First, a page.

Over a million developers have joined DZone.
{{announcement.body}}
{{announcement.title}}

Rotatable: A Swift Protocol Extension to Rotate Any UIView

DZone's Guide to

Rotatable: A Swift Protocol Extension to Rotate Any UIView

How to create your own protocol to allow rotations for your views without duplicating code

· Mobile Zone
Free Resource

Download this comprehensive Mobile Testing Reference Guide to help prioritize which mobile devices and OSs to test against, brought to you in partnership with Sauce Labs.

One of the questions frequently asked on StackOverflow is “how do I rotate my UILabel / UIButton / UISlider etc.” So, following on from Blurable, my Swift protocol extension for applying a Gaussian blur to UIViews, I thought I’d create another quick extension to make any UIView rotatable

By default, UIViews don’t have a simple rotation property. To rotate them, you have to create a CGAffineTransform and pass it to the view’s transform property. If your user interface requires lots of rotating, Rotatable bundles all that up into a separate extension and lets you forget about the implementation details.

The Rotatable Protocol

The protocol itself is pretty basic, consisting of one property, transform of type CGAffineTransform, which UIViews already have, two new methods for actually rotating:

  mutating func rotate(degrees degrees: CGFloat, animated: Bool)
  mutating func rotate(radians radians: CGFloat, animated: Bool)

…and a readonly property that returns a tuple of the UIView’s current rotation in both radians and degrees:

var rotation: (radians: CGFloat, degrees: CGFloat) { get }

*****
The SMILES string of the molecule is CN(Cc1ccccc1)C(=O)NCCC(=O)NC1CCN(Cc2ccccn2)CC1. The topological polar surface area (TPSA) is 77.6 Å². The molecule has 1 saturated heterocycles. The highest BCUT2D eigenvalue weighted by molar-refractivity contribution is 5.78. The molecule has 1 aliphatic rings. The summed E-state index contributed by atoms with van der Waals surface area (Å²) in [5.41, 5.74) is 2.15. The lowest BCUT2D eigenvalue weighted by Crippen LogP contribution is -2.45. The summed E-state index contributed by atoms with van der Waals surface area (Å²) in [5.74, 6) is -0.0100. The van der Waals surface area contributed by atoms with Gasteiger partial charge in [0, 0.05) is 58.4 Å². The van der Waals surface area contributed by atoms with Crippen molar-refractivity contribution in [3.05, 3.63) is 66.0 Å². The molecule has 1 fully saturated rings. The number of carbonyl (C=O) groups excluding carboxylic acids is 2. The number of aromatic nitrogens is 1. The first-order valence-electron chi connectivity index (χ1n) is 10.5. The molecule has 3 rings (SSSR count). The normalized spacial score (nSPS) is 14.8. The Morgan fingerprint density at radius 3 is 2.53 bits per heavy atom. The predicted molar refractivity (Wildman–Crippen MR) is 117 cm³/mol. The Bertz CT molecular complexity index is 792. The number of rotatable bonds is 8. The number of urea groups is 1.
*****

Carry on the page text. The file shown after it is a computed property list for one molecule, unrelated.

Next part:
Rotatable Mechanics

The protocol extension contains the mechanics for rotating the component. It’s pretty basic stuff, simply creating aCGAffineTransformMakeRotation and  applying it to the transform property, If the rotate() method is called with animated set to true, it wraps setting in a UIView.animateWithDuration:

 mutating func rotate(radians radians: CGFloat, animated: Bool = false)
    {
        if animated
        {
            UIView.animateWithDuration(0.2)
            {
                self.transform = CGAffineTransformMakeRotation(radians)
            }
        }
        else
        {
            transform = CGAffineTransformMakeRotation(radians)
        }
    }

To return the current rotation, I extract the angle from the CGAffineTransform:      

   var rotation: (radians: CGFloat, degrees: CGFloat)
    {
        let radians = CGFloat(atan2f(Float(transform.b), Float(transform.a)))

        return (radians, radiansToDegrees(radians))
    }

Implementation

All the code for Rotatable is in one file, Rotatable.swift. To rotate an object, let’s say a date picker, all you have to do is invoke therotate() method:    

 var datePicker = UIDatePicker()
 view.addSubview(datePicker)

 datePicker.rotate(degrees: 45)

If you’re resetting the rotation, you may want to animate it, in which case the syntax would be:

datePicker.rotate(radians: 0, animated: true)

By default, the animated property is set to false.

One little caveat - Rotatable doesn't work too well in a UIStackView, all the examples in my demo are absolutely positioned. 

Conclusion

Hopefully, this projects is another good demonstration of how Swift’s protocol extensions allow developers to retroactively add almost any type of behaviour to all objects in Swift, including visual components, with a minimum of effort.

All the code to this project is available in my GitHub repository here.


Analysts agree that a mix of emulators/simulators and real devices are necessary to optimize your mobile app testing - learn more in this white paper, brought to you in partnership with Sauce Labs.

Topics:
swift

Published at DZone with permission of Simon Gladman, DZone MVB. See the original article here.

Opinions expressed by DZone contributors are their own.

{{ parent.title || parent.header.title}}

{{ parent.tldr }}

{{ parent.urlSource.name }}